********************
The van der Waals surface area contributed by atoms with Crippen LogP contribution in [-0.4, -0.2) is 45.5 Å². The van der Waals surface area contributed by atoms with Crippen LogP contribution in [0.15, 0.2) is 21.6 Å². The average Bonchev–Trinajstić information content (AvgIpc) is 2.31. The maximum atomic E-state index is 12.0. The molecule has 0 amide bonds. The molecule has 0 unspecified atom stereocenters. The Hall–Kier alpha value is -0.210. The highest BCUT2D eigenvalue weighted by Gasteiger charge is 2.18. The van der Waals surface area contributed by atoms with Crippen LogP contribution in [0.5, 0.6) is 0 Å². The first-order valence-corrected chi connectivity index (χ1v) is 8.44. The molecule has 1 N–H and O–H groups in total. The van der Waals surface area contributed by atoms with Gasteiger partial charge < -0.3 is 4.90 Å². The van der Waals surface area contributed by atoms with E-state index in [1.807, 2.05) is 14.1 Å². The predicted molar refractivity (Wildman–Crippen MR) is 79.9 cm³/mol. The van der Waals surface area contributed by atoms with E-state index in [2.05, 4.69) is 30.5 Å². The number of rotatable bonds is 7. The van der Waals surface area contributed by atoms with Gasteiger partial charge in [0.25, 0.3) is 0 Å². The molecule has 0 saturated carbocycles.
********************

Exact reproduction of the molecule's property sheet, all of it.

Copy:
The van der Waals surface area contributed by atoms with Crippen LogP contribution in [-0.4, -0.2) is 45.5 Å². The van der Waals surface area contributed by atoms with Crippen LogP contribution in [0.15, 0.2) is 21.6 Å². The average Bonchev–Trinajstić information content (AvgIpc) is 2.31. The maximum atomic E-state index is 12.0. The molecule has 0 amide bonds. The molecule has 0 unspecified atom stereocenters. The Hall–Kier alpha value is -0.210. The highest BCUT2D eigenvalue weighted by Gasteiger charge is 2.18. The van der Waals surface area contributed by atoms with Crippen LogP contribution in [0.5, 0.6) is 0 Å². The first-order valence-corrected chi connectivity index (χ1v) is 8.44. The molecule has 1 N–H and O–H groups in total. The van der Waals surface area contributed by atoms with Gasteiger partial charge < -0.3 is 4.90 Å². The van der Waals surface area contributed by atoms with E-state index in [1.807, 2.05) is 14.1 Å². The predicted molar refractivity (Wildman–Crippen MR) is 79.9 cm³/mol. The van der Waals surface area contributed by atoms with E-state index in [2.05, 4.69) is 30.5 Å². The number of rotatable bonds is 7. The van der Waals surface area contributed by atoms with Gasteiger partial charge in [0.25, 0.3) is 0 Å². The molecule has 0 saturated carbocycles.